Expanding Scope and Reach
The HHPs developed through the NEH grant were initially designed for medical and health professions education. In addition to learners in these fields, the creative writing component takes into consideration students enrolled in undergraduate health humanities courses and programs, where the popularity of health humanities content continues to grow, and in classes that meet over longer periods of time.
- Draw students’ attention to the power of stories to influence how social issues are perceived by individuals, communities, and beyond.
- Deploy elements of creative nonfiction that facilitates critical thinking about the complex interplay of patients’ experiences and the worlds they inhabit.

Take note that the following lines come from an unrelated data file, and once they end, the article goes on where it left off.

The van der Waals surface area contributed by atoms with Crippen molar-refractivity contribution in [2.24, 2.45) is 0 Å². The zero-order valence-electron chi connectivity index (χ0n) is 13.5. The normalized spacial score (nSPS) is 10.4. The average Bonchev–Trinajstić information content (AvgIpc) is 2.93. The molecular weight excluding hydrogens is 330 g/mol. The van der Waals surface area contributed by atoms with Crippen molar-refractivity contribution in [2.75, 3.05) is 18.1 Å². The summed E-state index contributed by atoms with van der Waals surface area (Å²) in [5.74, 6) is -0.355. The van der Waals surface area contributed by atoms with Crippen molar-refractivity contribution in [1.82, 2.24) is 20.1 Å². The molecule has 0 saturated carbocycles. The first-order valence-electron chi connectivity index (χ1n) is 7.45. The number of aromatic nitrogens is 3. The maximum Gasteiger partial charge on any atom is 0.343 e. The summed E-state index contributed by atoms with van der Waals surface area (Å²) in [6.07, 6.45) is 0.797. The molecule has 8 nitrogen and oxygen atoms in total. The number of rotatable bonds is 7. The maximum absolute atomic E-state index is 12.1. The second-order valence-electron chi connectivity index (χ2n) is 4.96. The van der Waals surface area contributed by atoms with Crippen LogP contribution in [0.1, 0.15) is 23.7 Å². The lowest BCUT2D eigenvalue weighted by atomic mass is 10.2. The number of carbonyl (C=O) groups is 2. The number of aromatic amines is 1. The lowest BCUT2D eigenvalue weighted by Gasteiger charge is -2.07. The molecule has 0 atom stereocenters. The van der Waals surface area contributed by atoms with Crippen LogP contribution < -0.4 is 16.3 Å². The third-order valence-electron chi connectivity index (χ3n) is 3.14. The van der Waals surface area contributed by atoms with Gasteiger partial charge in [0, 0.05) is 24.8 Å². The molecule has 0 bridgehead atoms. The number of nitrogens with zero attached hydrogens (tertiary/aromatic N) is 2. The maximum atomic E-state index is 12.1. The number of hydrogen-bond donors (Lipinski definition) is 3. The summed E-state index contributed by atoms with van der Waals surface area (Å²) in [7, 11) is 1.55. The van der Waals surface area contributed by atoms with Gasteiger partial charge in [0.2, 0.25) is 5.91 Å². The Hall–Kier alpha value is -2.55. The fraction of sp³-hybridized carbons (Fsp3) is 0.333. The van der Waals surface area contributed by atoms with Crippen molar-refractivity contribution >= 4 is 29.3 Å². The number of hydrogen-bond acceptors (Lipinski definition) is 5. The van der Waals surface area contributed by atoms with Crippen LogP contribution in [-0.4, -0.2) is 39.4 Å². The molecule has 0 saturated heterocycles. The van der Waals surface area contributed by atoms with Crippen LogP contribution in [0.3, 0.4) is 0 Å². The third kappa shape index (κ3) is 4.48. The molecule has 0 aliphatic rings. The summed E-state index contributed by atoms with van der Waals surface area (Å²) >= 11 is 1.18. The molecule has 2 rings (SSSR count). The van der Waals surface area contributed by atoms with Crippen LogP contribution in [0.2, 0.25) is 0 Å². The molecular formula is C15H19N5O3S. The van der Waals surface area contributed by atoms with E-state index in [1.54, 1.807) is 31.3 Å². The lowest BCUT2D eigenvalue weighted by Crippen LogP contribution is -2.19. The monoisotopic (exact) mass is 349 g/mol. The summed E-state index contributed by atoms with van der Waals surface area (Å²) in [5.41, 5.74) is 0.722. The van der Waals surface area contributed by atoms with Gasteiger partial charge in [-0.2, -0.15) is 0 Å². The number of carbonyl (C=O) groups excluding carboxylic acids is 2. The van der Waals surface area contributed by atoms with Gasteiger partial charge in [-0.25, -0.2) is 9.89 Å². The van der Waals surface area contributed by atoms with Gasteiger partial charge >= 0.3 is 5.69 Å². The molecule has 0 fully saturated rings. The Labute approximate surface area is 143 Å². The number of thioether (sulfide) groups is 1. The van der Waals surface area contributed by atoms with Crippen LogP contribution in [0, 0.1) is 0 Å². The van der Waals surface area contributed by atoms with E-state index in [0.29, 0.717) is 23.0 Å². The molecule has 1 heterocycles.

- Guide students through self-reflection as a means to consider the relationship between population data, personal narratives, and their own response to the material.
- Consider the nuances of how to deliver information about the social theme through creative nonfiction, that take into account the potential for these themes to elicit charged responses from learners and other audiences.
- Ground creative component within key elements of the HHP’s social theme.
Methodology and Grounding
Guiding students in how to frame their reactions to new and challenging material through the lens of curiosity should help diffuse some of the emotional charge of the material they encounter and thereby help them to maintain an openness to new opportunities for learning. After students have identified a first-person narrative in an existing HHP that appeals to them, the following steps should guide them through the in-class exercises, writing prompts and the composition of their final project: